Why valuations may make home loans more difficult to arrange

House prices

The problems in the American sub prime property market, which has caused so much turmoil in the stock markets recently, is starting to affect people looking for a home loan in the UK.

As banks become less willing to lend money, particularly to those with credit problems, we'll discuss how this can make it more difficult to arrange a home loan.

Home loans depend on equity in you house

Home loans are secured against the equity in your house. So for example, if you have a house worth £250,000, but only have a mortgage of £200,000, there is £50,000 of equity in your property.

Lenders would therefore be willing to provide you a secured loan of up to ££50,000 depending on you ability to pay and personal circumstances.

So if you want to borrow large amounts of money for home improvements, or for debt consolidation, having a larger amount of equity in your house, is highly beneficial.

Property values are important

The value of your house determines how much equity you have, when you take your mortgage and other secured loans into account. So the value of your house determines how much you can borrow as a secured loan.

As your equity represents the lenders security, their risks are therefore bound to the value of your house. the greater equity you have, beyond the total secured loans you have, the less the risk to the lender.

But here lies the problem. With lenders becoming less interested in risky loans, following the loan default difficulties in the USA, they are therefore demanding tougher valuations from their surveyors when they value your house during the loan application process.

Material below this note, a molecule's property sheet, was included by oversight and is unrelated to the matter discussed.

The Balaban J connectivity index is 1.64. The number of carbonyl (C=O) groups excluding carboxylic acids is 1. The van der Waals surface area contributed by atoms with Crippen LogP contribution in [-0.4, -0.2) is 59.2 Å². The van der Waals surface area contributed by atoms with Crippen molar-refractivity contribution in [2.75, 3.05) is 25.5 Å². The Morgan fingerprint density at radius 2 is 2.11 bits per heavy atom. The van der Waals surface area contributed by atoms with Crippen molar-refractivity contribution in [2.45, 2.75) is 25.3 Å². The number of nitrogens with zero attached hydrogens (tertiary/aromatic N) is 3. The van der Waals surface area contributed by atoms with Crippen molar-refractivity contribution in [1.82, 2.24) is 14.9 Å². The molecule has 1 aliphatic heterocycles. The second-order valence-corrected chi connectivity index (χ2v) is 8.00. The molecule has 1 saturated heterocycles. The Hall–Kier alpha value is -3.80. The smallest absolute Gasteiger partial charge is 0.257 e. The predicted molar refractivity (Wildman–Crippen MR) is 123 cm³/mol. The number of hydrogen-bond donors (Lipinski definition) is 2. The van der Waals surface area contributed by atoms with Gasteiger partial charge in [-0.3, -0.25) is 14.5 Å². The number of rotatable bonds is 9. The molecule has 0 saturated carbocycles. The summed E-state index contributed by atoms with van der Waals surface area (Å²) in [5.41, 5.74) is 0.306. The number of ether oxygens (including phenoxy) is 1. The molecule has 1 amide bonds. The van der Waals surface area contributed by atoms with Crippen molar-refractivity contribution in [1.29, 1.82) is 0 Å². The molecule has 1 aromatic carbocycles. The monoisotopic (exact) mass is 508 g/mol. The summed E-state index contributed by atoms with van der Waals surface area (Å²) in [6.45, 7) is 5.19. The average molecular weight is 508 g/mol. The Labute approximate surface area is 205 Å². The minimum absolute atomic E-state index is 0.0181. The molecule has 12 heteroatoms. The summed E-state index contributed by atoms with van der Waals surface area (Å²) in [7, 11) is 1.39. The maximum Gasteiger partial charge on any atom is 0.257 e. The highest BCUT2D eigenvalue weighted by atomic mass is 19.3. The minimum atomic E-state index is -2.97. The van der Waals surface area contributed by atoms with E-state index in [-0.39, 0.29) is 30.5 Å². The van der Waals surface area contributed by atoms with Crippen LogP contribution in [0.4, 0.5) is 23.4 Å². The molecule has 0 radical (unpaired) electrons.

Lower valuations from surveyors

With surveyors being asked by the lenders to err on the side of caution with their valuations, many people are finding that the value of their house is less than they thought when applying for a home loan.

Lower valuations reduces the equity in your house, meaning that the lender will reduce the amount that they are prepared to loan to you. Your ability to borrow is reduced.

What can you do about it?

If you want to borrow a large amount, but a surveyor has valued your property lower than expected, then you can always ask another surveyor to conduct another valuation – at your cost. Or you could find another lender.

You might find a problem with this though, as the lenders rely on a limited panel of surveyors. Another lender will probably use the same surveyors so you are no better off.

You could also appeal to the surveyors and provide evidence, obtained from an estate agent, of recent house sales in the area and for similar properties, to support your claim.

With houses being individual in their standard of maintenance and features, you might well find the surveyor stands by their initial valuation, and that is what the lender will take into consideration.

Mortgages, loans and remortgages could be affected

Although downgrading property valuations doesn't appear to be affecting the whole of the UK at the moment, many areas that have seen high growth in house prices and that are now cooling, are coming under greater scrutiny by banks and build societies.

Any type form of borrowing that relies on equity in your house, such as mortgages, secured loans and remortgages, may be affected by this clamp down.

Although it probably won't affect people wanting small loan amounts, if you are seeking a larger loan, you should be prepared to receive a shock when your property is valued as it may be 5 to 10 percent lower than you expected.

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